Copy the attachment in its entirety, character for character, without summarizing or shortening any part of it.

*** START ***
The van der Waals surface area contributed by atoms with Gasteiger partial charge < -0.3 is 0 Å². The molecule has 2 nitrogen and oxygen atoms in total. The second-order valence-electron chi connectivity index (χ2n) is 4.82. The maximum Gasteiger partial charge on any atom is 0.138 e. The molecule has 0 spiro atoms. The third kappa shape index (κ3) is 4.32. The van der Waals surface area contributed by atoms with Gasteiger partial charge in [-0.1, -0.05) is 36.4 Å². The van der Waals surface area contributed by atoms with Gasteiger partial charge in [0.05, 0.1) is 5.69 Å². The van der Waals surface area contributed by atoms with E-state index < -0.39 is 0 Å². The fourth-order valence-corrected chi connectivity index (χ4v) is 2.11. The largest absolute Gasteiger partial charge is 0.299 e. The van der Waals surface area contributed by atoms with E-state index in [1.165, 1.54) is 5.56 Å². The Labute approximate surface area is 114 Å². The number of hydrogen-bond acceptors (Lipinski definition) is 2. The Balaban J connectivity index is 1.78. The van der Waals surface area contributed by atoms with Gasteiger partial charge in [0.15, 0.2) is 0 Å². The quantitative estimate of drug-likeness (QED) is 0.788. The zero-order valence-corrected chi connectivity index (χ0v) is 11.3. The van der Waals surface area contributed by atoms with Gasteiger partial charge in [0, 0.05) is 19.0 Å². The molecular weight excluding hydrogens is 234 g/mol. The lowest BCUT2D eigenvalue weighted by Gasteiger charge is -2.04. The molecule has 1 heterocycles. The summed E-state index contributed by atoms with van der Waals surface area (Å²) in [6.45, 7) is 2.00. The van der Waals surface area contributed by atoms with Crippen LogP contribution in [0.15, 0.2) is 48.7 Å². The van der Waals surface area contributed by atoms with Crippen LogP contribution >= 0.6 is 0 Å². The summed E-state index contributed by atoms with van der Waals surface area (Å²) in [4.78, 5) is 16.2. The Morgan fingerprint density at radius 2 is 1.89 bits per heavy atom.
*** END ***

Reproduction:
The van der Waals surface area contributed by atoms with Gasteiger partial charge < -0.3 is 0 Å². The molecule has 2 nitrogen and oxygen atoms in total. The second-order valence-electron chi connectivity index (χ2n) is 4.82. The maximum Gasteiger partial charge on any atom is 0.138 e. The molecule has 0 spiro atoms. The third kappa shape index (κ3) is 4.32. The van der Waals surface area contributed by atoms with Gasteiger partial charge in [-0.1, -0.05) is 36.4 Å². The van der Waals surface area contributed by atoms with Gasteiger partial charge in [0.05, 0.1) is 5.69 Å². The van der Waals surface area contributed by atoms with E-state index < -0.39 is 0 Å². The fourth-order valence-corrected chi connectivity index (χ4v) is 2.11. The largest absolute Gasteiger partial charge is 0.299 e. The van der Waals surface area contributed by atoms with E-state index in [1.165, 1.54) is 5.56 Å². The Labute approximate surface area is 114 Å². The number of hydrogen-bond acceptors (Lipinski definition) is 2. The Balaban J connectivity index is 1.78. The van der Waals surface area contributed by atoms with Gasteiger partial charge in [0.15, 0.2) is 0 Å². The quantitative estimate of drug-likeness (QED) is 0.788. The zero-order valence-corrected chi connectivity index (χ0v) is 11.3. The van der Waals surface area contributed by atoms with Gasteiger partial charge in [0, 0.05) is 19.0 Å². The molecular weight excluding hydrogens is 234 g/mol. The lowest BCUT2D eigenvalue weighted by Gasteiger charge is -2.04. The molecule has 1 heterocycles. The summed E-state index contributed by atoms with van der Waals surface area (Å²) in [6.45, 7) is 2.00. The van der Waals surface area contributed by atoms with Crippen LogP contribution in [0.15, 0.2) is 48.7 Å². The van der Waals surface area contributed by atoms with Crippen LogP contribution >= 0.6 is 0 Å². The summed E-state index contributed by atoms with van der Waals surface area (Å²) in [4.78, 5) is 16.2. The Morgan fingerprint density at radius 2 is 1.89 bits per heavy atom.